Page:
SP: kandodo is psychedelic drone rock, spacerock ambience, liquid sike; labels are useful but don't tell the whole story. We all look to the past for inspiration, the 60s and 70s in particular, be it the Velvets or Harmonia, Bowie, Eno or the Stooges. Quite how kandodo stands in the art/noise/psych pantheon I don't know. Lots of bands draw on similar influences; certain pedals and a limited technique are my own touches.

Learning that the inspiration for kandodo's name comes from your youth in Africa did make me listen to k2o with a slightly self-conscious ear to perhaps catch elements or approaches with less familiarity to me as an American listener. Do you perceive this inspiration as something more subtle or private that translates out to listeners in an indirect way, or is it more hiding in plain sight, as it were?

SP: Time and space is the African connection. It's referenced on song names (‘hyena’, ‘dagga’, ‘witchdoctor’) but it's more the African vibe of space/nature and the time to enjoy it, at least that's what my childhood was like. I'd like to think that kandodo lollops along like an old hyena. At times you may not notice it, it doesn't seem to do much but then it could take your hand off or chew your boots in the night, you wake up wondering what the hell was that? k2o is good background music (not a bad thing) but you can also give it extra attention (headphones, volume) and its character is hopefully revealed. kandodo is also the music that would soundtrack various escapades of my life.

‘july 28th’ gave me the most immediate, almost tactile pleasure on the whole album, plus it feels wonderfully stately as well, like a progression. What does the title itself refer to - the date of recording, a specific incident on that day, or something else?

SP: Yeah, ‘july 28th’ has got a euphoric vibe (that aching/lurchy/tubey Korg sound). I recorded it right at the start of last year's summer holidays, on July 28. I'd just bought a lap steel off eBay and that was my first go on it, the track was all done on that day. Also it was the last track I recorded for the album. It's a sunny, relaxed, burnt vibe, woozy and grinning. Not played the steel since. The Velvets are an obvious reference. Fuzz country. The lap steel is a very psychedelic instrument, really should break it out again.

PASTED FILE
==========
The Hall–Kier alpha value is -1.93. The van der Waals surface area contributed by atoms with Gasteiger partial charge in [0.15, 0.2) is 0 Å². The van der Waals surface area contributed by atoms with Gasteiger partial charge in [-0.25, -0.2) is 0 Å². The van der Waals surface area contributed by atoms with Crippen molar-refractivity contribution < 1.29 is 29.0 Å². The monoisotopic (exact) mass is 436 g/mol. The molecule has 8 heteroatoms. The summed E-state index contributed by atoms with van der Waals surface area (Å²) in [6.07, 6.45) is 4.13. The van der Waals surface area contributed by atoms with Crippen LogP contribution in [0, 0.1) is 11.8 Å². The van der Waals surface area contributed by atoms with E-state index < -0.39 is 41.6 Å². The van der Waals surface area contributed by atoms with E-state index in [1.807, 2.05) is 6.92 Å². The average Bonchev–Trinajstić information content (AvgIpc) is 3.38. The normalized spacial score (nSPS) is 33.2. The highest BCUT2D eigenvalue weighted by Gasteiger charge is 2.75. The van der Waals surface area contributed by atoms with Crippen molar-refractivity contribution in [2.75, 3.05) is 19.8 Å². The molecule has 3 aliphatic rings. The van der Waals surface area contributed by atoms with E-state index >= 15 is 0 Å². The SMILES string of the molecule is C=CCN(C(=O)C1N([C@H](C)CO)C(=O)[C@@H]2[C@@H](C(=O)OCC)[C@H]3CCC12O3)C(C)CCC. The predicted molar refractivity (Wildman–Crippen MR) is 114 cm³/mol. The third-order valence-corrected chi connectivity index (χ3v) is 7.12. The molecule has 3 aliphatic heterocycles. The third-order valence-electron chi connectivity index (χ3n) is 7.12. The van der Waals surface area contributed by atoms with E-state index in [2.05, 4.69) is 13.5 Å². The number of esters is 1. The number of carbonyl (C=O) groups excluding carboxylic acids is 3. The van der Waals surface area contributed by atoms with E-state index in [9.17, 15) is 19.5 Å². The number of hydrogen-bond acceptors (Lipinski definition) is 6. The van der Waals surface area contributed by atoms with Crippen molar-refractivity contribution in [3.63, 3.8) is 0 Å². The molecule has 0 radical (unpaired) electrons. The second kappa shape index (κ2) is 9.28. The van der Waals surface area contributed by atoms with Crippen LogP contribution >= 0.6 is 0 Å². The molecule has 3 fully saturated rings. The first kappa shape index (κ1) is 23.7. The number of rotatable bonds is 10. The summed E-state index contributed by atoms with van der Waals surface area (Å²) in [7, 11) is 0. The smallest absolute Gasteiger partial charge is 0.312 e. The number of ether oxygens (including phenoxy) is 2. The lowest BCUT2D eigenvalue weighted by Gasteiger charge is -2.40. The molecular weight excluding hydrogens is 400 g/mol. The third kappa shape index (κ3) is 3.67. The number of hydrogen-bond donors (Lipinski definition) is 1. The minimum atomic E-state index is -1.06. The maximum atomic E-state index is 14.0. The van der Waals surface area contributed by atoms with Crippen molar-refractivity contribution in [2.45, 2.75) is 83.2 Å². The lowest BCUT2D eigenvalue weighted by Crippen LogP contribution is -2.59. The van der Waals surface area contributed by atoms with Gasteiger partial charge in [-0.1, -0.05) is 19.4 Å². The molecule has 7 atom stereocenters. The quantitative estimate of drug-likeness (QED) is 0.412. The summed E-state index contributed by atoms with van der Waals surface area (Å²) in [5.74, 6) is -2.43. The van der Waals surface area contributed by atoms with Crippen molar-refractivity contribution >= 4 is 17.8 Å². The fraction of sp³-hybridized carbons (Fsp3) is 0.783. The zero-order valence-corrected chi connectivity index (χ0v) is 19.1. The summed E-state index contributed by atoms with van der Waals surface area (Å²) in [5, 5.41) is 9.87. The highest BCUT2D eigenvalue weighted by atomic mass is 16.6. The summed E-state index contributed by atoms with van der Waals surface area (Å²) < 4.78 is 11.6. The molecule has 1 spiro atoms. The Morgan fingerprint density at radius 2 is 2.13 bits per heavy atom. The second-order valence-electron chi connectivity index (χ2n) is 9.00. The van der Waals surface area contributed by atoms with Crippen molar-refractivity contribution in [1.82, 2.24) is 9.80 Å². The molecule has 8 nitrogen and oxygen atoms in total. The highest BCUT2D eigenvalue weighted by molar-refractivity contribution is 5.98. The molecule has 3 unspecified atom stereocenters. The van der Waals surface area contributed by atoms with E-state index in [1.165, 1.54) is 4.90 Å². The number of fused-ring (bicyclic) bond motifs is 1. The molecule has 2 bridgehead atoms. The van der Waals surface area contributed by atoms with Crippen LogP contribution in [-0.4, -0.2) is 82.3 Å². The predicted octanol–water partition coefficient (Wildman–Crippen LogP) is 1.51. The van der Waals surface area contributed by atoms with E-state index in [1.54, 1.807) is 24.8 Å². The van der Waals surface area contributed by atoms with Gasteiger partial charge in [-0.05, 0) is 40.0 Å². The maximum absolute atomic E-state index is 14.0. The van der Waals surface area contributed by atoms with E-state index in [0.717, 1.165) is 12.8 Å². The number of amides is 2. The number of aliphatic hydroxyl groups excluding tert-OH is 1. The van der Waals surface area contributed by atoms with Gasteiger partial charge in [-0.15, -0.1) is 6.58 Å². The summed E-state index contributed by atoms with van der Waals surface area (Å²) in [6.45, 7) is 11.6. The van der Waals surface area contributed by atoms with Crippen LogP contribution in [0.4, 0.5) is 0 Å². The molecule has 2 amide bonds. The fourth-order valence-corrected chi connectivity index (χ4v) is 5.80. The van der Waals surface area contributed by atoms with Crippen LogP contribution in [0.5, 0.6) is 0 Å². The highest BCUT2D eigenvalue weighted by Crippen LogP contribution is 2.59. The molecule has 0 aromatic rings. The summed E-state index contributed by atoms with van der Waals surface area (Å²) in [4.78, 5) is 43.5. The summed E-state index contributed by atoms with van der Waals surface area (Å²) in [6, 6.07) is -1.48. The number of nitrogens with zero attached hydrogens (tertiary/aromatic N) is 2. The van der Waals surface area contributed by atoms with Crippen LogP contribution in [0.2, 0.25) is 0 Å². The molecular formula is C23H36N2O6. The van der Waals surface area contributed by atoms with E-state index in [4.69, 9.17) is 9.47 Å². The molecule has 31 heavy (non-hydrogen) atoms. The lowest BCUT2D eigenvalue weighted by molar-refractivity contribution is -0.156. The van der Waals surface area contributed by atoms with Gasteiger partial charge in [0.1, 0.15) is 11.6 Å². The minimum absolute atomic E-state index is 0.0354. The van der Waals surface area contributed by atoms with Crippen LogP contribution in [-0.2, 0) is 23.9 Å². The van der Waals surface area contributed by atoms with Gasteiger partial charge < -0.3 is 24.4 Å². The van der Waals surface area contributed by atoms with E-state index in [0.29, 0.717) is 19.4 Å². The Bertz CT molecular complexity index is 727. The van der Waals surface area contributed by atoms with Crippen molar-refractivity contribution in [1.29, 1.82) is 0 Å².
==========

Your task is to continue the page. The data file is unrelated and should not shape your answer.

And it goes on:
The death of Jesus Acedo of Black Sun Ensemble earlier this year was another reminder to me about how the music can last even though we all must inevitably move on. Do you think of your work in terms of any kind of legacy per se, or is it something that celebrates the points of creation and expression in the moment?

SP: When playing, for me, it is all for the immediate pleasure of moving strings and making sounds, beautiful noise out of wood and metal. It is the creation that is so much fun yet ephemeral, as afterwards you remember something great but it's a blur. Thanks to the record button you can access your efforts and relive those moments in a reflected way - the fact that others may also enjoy those noises is great. It'd be cool to think that the music I've contributed to may live on, that people may rate it. Humans seem to like to leave an impression, and kandodo and the Heads would be my tiny contributions to the human experience. But really, it's just great fun to meet your mates, chat and make some noise. You can forget the everyday and aim for deep space.

k2o is out on August 19 via Thrill Jockey